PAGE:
Perceived Larger Addressable Market
Crypto venture capitalists love to lean into the notion that Bitcoin is “only” money, and therefore, every other use case the world over must then be ready to be disrupted by other cryptocurrencies. The visions of decentralized finance, tokenized everything, the metaverse, NFTs, etc., are easy to sell to a hungry base of investors who think they’ve missed the boat on Bitcoin and are looking for the next big thing. In reality, since money is the foundation of all economic activity, nothing else could possibly have a larger addressable market. Everyone in the world needs money, no one needs a JPEG.
Misguided Comparison of Crypto to Tech
There have been many comparisons made between early crypto companies with early tech companies. Cryptocurrency projects love to compare their project to companies like Uber, Airbnb, or Apple. This framing is useful for venture capitalists to lean into when soliciting funds from traditional investors. Who wouldn’t want to own a stake in the next Apple? In reality, this comparison is flawed in several ways. First, the mere fact that these cryptocurrencies are purported to be decentralized — and that their future and mission are supposedly not driven by any single individual or group — makes the comparison to a centralized tech company irrelevant. Secondly, the fact that these cryptocurrencies print their own money out of thin air is not comparable to actual tech companies that must create value in order to attract capital.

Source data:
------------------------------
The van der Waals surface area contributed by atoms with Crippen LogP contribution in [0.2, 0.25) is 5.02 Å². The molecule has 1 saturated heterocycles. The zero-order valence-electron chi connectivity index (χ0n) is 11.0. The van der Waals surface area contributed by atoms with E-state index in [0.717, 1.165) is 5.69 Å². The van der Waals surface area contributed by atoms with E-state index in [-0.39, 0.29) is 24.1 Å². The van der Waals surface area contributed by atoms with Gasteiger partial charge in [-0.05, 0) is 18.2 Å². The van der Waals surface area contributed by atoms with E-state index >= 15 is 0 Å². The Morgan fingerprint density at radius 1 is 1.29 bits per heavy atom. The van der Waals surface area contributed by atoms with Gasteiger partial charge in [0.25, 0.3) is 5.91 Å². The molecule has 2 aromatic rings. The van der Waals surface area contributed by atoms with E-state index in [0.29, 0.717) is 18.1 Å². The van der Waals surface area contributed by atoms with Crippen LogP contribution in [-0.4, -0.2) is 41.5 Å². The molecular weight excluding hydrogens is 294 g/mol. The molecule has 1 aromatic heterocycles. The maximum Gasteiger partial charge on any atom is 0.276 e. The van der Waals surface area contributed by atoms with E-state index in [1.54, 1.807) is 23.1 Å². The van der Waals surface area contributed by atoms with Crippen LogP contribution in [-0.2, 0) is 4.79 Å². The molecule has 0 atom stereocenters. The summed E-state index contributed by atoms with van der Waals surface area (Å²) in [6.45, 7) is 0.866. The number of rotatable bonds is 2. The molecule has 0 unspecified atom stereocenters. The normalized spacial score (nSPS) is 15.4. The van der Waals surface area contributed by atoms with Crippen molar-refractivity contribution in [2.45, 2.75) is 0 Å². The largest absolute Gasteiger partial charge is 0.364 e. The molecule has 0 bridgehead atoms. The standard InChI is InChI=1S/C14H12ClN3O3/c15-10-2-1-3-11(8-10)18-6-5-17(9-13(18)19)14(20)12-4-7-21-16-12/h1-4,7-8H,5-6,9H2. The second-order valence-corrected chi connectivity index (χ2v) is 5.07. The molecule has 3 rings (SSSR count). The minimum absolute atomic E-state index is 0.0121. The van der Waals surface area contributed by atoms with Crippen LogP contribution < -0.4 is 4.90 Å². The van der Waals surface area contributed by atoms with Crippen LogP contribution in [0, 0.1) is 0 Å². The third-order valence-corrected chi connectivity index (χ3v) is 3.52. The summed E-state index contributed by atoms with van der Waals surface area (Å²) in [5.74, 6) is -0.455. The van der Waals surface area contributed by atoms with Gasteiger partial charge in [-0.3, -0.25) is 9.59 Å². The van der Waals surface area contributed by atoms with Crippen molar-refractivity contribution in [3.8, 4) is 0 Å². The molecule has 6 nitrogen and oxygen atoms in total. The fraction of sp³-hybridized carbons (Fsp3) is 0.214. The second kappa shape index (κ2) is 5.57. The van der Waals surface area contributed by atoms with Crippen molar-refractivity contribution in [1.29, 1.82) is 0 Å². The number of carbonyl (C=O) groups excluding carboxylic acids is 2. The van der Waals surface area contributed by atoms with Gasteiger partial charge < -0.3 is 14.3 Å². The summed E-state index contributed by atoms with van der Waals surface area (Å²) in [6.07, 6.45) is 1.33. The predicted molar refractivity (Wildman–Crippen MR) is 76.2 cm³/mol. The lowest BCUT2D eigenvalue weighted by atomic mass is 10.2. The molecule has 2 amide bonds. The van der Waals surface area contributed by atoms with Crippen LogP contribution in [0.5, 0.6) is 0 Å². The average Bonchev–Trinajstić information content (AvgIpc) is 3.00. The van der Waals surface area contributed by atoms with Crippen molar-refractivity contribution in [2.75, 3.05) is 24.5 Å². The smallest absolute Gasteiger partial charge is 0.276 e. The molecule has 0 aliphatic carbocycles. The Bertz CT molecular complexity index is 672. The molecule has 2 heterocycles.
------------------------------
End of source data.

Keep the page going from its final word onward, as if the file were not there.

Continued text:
Higher Valuations of Crypto Companies versus Bitcoin Companies
When venture capitalists examine the cryptocurrency ecosystem, they see companies, like Coinbase, ConsenSys, Crypto.com, Binance, and FTX, that have achieved multibillion-dollar valuations. They then compare those companies to Bitcoin-only-focused companies, which typically have lower valuations, and quickly deduce that, in order to generate the highest return on their capital, they must need to invest in “crypto” companies and not Bitcoin companies. This is flawed, high-time preference fiat thinking. Low-time preference Bitcoin thinking goes something like this: Bitcoin will one day be the world’s reserve currency, therefore, companies whose mission supports Bitcoin will thrive. The fact that there is less fiat-minded capital allocated to Bitcoin companies is actually a plus, as it enables mission-aligned capital to occupy the space on Bitcoin company cap tables. And finally, the fact that Bitcoin companies have smaller valuations than “crypto” companies means that the market has not accurately priced in the chance of a hyperbitcoinized future world.